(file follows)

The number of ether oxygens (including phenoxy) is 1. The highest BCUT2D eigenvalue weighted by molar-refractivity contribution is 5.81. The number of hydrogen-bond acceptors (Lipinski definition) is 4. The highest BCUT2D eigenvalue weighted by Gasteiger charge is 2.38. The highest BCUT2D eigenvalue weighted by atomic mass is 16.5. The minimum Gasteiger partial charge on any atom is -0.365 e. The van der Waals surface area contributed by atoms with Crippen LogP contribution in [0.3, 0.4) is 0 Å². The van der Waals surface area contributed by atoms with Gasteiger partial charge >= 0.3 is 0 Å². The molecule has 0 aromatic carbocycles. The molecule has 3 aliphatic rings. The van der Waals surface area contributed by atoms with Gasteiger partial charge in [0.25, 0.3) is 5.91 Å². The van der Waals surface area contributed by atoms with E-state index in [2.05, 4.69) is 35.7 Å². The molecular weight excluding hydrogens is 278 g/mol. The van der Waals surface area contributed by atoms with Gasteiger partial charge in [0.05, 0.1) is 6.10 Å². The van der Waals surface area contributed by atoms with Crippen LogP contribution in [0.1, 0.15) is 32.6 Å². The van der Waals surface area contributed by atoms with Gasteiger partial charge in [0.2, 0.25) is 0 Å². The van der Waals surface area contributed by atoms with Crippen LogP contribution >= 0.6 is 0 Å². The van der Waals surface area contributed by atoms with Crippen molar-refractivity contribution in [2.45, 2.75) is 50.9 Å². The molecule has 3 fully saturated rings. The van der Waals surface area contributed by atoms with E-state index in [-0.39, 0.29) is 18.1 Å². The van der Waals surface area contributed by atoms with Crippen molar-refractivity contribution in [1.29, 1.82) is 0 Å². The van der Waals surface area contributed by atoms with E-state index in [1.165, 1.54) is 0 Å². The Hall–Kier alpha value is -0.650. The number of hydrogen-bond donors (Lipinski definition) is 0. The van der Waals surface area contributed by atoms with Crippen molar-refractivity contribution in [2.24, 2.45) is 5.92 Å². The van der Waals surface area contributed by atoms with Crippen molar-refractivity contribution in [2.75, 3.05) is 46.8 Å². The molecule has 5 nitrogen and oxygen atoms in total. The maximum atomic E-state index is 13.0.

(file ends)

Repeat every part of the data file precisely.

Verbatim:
The number of ether oxygens (including phenoxy) is 1. The highest BCUT2D eigenvalue weighted by molar-refractivity contribution is 5.81. The number of hydrogen-bond acceptors (Lipinski definition) is 4. The highest BCUT2D eigenvalue weighted by Gasteiger charge is 2.38. The highest BCUT2D eigenvalue weighted by atomic mass is 16.5. The minimum Gasteiger partial charge on any atom is -0.365 e. The van der Waals surface area contributed by atoms with Crippen LogP contribution in [0.3, 0.4) is 0 Å². The van der Waals surface area contributed by atoms with Gasteiger partial charge >= 0.3 is 0 Å². The molecule has 0 aromatic carbocycles. The molecule has 3 aliphatic rings. The van der Waals surface area contributed by atoms with Gasteiger partial charge in [0.25, 0.3) is 5.91 Å². The van der Waals surface area contributed by atoms with E-state index in [2.05, 4.69) is 35.7 Å². The molecular weight excluding hydrogens is 278 g/mol. The van der Waals surface area contributed by atoms with Gasteiger partial charge in [0.05, 0.1) is 6.10 Å². The van der Waals surface area contributed by atoms with Crippen LogP contribution in [0.1, 0.15) is 32.6 Å². The van der Waals surface area contributed by atoms with Gasteiger partial charge in [0.2, 0.25) is 0 Å². The van der Waals surface area contributed by atoms with Crippen LogP contribution >= 0.6 is 0 Å². The van der Waals surface area contributed by atoms with Crippen molar-refractivity contribution in [2.45, 2.75) is 50.9 Å². The molecule has 3 fully saturated rings. The van der Waals surface area contributed by atoms with E-state index in [-0.39, 0.29) is 18.1 Å². The van der Waals surface area contributed by atoms with Crippen molar-refractivity contribution in [1.29, 1.82) is 0 Å². The van der Waals surface area contributed by atoms with E-state index in [1.165, 1.54) is 0 Å². The Hall–Kier alpha value is -0.650. The number of hydrogen-bond donors (Lipinski definition) is 0. The van der Waals surface area contributed by atoms with Crippen molar-refractivity contribution in [2.24, 2.45) is 5.92 Å². The van der Waals surface area contributed by atoms with Crippen molar-refractivity contribution in [2.75, 3.05) is 46.8 Å². The molecule has 5 nitrogen and oxygen atoms in total. The maximum atomic E-state index is 13.0.